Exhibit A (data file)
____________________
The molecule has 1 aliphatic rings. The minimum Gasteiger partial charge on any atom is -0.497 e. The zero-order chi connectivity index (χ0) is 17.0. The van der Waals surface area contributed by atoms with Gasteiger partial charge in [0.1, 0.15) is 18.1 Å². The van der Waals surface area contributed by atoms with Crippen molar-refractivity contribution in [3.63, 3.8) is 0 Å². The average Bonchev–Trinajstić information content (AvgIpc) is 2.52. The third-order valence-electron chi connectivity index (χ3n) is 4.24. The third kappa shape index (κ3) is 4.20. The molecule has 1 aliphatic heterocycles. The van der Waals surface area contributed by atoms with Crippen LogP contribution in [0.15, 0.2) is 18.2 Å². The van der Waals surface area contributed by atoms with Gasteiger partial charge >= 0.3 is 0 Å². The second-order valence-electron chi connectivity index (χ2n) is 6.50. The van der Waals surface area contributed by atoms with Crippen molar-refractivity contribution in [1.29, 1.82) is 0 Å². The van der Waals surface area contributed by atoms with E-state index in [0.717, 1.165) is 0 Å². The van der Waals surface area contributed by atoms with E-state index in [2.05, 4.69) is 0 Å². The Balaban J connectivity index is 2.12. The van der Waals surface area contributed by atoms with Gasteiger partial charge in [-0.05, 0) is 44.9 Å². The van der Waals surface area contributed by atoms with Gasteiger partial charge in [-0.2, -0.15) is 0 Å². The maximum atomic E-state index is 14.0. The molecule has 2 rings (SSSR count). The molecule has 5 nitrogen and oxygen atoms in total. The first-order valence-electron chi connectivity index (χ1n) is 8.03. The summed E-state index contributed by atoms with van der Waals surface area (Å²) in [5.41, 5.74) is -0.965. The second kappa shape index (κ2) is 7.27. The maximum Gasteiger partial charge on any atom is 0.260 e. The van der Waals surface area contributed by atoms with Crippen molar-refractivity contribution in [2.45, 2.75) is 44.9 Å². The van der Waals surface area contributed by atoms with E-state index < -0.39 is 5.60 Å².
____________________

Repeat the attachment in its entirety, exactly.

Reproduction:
The molecule has 1 aliphatic rings. The minimum Gasteiger partial charge on any atom is -0.497 e. The zero-order chi connectivity index (χ0) is 17.0. The van der Waals surface area contributed by atoms with Gasteiger partial charge in [0.1, 0.15) is 18.1 Å². The van der Waals surface area contributed by atoms with Crippen molar-refractivity contribution in [3.63, 3.8) is 0 Å². The average Bonchev–Trinajstić information content (AvgIpc) is 2.52. The third-order valence-electron chi connectivity index (χ3n) is 4.24. The third kappa shape index (κ3) is 4.20. The molecule has 1 aliphatic heterocycles. The van der Waals surface area contributed by atoms with Crippen LogP contribution in [0.15, 0.2) is 18.2 Å². The van der Waals surface area contributed by atoms with Gasteiger partial charge >= 0.3 is 0 Å². The second-order valence-electron chi connectivity index (χ2n) is 6.50. The van der Waals surface area contributed by atoms with Crippen molar-refractivity contribution in [1.29, 1.82) is 0 Å². The van der Waals surface area contributed by atoms with E-state index in [0.717, 1.165) is 0 Å². The van der Waals surface area contributed by atoms with E-state index in [2.05, 4.69) is 0 Å². The Balaban J connectivity index is 2.12. The van der Waals surface area contributed by atoms with Gasteiger partial charge in [-0.05, 0) is 44.9 Å². The van der Waals surface area contributed by atoms with Gasteiger partial charge in [-0.2, -0.15) is 0 Å². The maximum atomic E-state index is 14.0. The molecule has 2 rings (SSSR count). The molecule has 5 nitrogen and oxygen atoms in total. The first-order valence-electron chi connectivity index (χ1n) is 8.03. The summed E-state index contributed by atoms with van der Waals surface area (Å²) in [5.41, 5.74) is -0.965. The second kappa shape index (κ2) is 7.27. The maximum Gasteiger partial charge on any atom is 0.260 e. The van der Waals surface area contributed by atoms with Crippen molar-refractivity contribution in [2.45, 2.75) is 44.9 Å². The van der Waals surface area contributed by atoms with E-state index < -0.39 is 5.60 Å².